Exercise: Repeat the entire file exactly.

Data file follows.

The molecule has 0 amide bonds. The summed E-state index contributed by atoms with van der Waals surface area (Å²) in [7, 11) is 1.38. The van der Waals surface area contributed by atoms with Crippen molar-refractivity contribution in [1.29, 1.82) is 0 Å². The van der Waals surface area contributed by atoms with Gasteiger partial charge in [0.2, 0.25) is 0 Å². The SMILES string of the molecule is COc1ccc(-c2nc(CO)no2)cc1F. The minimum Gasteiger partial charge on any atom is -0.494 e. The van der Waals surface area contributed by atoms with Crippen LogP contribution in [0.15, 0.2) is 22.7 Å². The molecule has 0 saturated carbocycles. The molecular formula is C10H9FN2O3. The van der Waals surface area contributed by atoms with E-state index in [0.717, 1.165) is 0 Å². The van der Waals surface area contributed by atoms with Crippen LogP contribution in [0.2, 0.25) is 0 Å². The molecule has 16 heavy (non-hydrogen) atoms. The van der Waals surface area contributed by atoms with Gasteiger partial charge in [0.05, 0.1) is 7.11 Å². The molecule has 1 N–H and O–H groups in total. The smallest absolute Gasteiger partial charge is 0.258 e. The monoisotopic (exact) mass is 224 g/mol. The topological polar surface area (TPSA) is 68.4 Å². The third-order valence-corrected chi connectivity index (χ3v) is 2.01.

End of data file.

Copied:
The molecule has 0 amide bonds. The summed E-state index contributed by atoms with van der Waals surface area (Å²) in [7, 11) is 1.38. The van der Waals surface area contributed by atoms with Crippen molar-refractivity contribution in [1.29, 1.82) is 0 Å². The van der Waals surface area contributed by atoms with Gasteiger partial charge in [0.2, 0.25) is 0 Å². The SMILES string of the molecule is COc1ccc(-c2nc(CO)no2)cc1F. The minimum Gasteiger partial charge on any atom is -0.494 e. The van der Waals surface area contributed by atoms with Crippen LogP contribution in [0.15, 0.2) is 22.7 Å². The molecule has 0 saturated carbocycles. The molecular formula is C10H9FN2O3. The van der Waals surface area contributed by atoms with E-state index in [0.717, 1.165) is 0 Å². The van der Waals surface area contributed by atoms with Crippen LogP contribution in [0.2, 0.25) is 0 Å². The molecule has 16 heavy (non-hydrogen) atoms. The van der Waals surface area contributed by atoms with Gasteiger partial charge in [0.05, 0.1) is 7.11 Å². The molecule has 1 N–H and O–H groups in total. The smallest absolute Gasteiger partial charge is 0.258 e. The monoisotopic (exact) mass is 224 g/mol. The topological polar surface area (TPSA) is 68.4 Å². The third-order valence-corrected chi connectivity index (χ3v) is 2.01.